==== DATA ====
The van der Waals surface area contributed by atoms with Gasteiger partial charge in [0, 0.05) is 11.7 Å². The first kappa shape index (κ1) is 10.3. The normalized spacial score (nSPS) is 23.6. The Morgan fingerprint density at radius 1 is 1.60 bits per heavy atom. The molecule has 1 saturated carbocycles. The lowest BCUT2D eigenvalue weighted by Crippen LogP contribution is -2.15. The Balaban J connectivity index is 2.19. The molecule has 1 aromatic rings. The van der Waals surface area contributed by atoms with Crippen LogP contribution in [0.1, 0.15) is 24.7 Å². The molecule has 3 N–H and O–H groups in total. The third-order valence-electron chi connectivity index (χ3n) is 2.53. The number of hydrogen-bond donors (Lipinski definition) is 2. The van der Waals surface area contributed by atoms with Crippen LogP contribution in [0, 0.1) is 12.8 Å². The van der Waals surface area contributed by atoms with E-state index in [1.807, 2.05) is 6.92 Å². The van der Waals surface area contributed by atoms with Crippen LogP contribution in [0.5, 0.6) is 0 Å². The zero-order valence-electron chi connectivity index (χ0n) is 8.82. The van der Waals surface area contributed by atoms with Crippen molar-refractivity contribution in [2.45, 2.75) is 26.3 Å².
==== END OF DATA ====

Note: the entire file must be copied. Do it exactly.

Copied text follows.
The van der Waals surface area contributed by atoms with Gasteiger partial charge in [0, 0.05) is 11.7 Å². The first kappa shape index (κ1) is 10.3. The normalized spacial score (nSPS) is 23.6. The Morgan fingerprint density at radius 1 is 1.60 bits per heavy atom. The molecule has 1 saturated carbocycles. The lowest BCUT2D eigenvalue weighted by Crippen LogP contribution is -2.15. The Balaban J connectivity index is 2.19. The molecule has 1 aromatic rings. The van der Waals surface area contributed by atoms with Crippen LogP contribution in [0.1, 0.15) is 24.7 Å². The molecule has 3 N–H and O–H groups in total. The third-order valence-electron chi connectivity index (χ3n) is 2.53. The number of hydrogen-bond donors (Lipinski definition) is 2. The van der Waals surface area contributed by atoms with Crippen LogP contribution in [0, 0.1) is 12.8 Å². The van der Waals surface area contributed by atoms with E-state index in [1.807, 2.05) is 6.92 Å². The van der Waals surface area contributed by atoms with Crippen LogP contribution in [0.5, 0.6) is 0 Å². The zero-order valence-electron chi connectivity index (χ0n) is 8.82. The van der Waals surface area contributed by atoms with Crippen molar-refractivity contribution in [2.45, 2.75) is 26.3 Å².